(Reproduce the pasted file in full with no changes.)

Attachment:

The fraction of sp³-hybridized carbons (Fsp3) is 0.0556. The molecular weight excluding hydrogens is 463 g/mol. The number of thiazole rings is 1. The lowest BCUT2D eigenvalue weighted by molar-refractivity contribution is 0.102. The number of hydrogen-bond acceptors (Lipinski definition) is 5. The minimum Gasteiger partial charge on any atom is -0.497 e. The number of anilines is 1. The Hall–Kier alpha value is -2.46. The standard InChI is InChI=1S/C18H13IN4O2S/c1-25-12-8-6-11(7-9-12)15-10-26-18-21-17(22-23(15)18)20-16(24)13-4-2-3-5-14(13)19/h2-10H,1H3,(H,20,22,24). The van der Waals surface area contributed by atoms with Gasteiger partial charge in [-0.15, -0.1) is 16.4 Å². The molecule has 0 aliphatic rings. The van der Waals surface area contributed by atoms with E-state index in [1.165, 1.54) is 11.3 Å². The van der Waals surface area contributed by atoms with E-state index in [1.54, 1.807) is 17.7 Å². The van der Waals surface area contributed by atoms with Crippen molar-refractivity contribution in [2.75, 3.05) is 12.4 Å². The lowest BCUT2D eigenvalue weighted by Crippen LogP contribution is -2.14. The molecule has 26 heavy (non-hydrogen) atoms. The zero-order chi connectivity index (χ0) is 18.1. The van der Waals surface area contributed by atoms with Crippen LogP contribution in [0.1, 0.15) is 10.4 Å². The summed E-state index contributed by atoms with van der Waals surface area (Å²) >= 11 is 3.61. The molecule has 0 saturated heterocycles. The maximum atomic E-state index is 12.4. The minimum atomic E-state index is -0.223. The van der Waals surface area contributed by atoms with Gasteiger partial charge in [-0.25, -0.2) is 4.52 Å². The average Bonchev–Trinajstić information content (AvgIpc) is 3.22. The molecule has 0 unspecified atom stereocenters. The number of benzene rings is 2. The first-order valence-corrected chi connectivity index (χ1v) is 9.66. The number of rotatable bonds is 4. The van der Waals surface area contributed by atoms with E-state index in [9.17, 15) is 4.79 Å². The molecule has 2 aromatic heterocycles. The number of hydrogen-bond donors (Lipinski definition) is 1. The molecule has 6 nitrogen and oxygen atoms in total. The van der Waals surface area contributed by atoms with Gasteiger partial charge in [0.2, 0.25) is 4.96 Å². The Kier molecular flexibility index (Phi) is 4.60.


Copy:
The fraction of sp³-hybridized carbons (Fsp3) is 0.0556. The molecular weight excluding hydrogens is 463 g/mol. The number of thiazole rings is 1. The lowest BCUT2D eigenvalue weighted by molar-refractivity contribution is 0.102. The number of hydrogen-bond acceptors (Lipinski definition) is 5. The minimum Gasteiger partial charge on any atom is -0.497 e. The number of anilines is 1. The Hall–Kier alpha value is -2.46. The standard InChI is InChI=1S/C18H13IN4O2S/c1-25-12-8-6-11(7-9-12)15-10-26-18-21-17(22-23(15)18)20-16(24)13-4-2-3-5-14(13)19/h2-10H,1H3,(H,20,22,24). The van der Waals surface area contributed by atoms with Gasteiger partial charge in [-0.15, -0.1) is 16.4 Å². The molecule has 0 aliphatic rings. The van der Waals surface area contributed by atoms with E-state index in [1.165, 1.54) is 11.3 Å². The van der Waals surface area contributed by atoms with E-state index in [1.54, 1.807) is 17.7 Å². The van der Waals surface area contributed by atoms with Crippen molar-refractivity contribution in [2.75, 3.05) is 12.4 Å². The lowest BCUT2D eigenvalue weighted by Crippen LogP contribution is -2.14. The molecule has 26 heavy (non-hydrogen) atoms. The zero-order chi connectivity index (χ0) is 18.1. The van der Waals surface area contributed by atoms with Crippen LogP contribution in [0.1, 0.15) is 10.4 Å². The summed E-state index contributed by atoms with van der Waals surface area (Å²) >= 11 is 3.61. The molecule has 0 saturated heterocycles. The maximum atomic E-state index is 12.4. The minimum atomic E-state index is -0.223. The van der Waals surface area contributed by atoms with Gasteiger partial charge in [-0.25, -0.2) is 4.52 Å². The average Bonchev–Trinajstić information content (AvgIpc) is 3.22. The molecule has 0 unspecified atom stereocenters. The number of benzene rings is 2. The first-order valence-corrected chi connectivity index (χ1v) is 9.66. The number of rotatable bonds is 4. The van der Waals surface area contributed by atoms with E-state index in [9.17, 15) is 4.79 Å². The molecule has 2 aromatic heterocycles. The number of hydrogen-bond donors (Lipinski definition) is 1. The molecule has 6 nitrogen and oxygen atoms in total. The van der Waals surface area contributed by atoms with Gasteiger partial charge in [0.2, 0.25) is 4.96 Å². The Kier molecular flexibility index (Phi) is 4.60.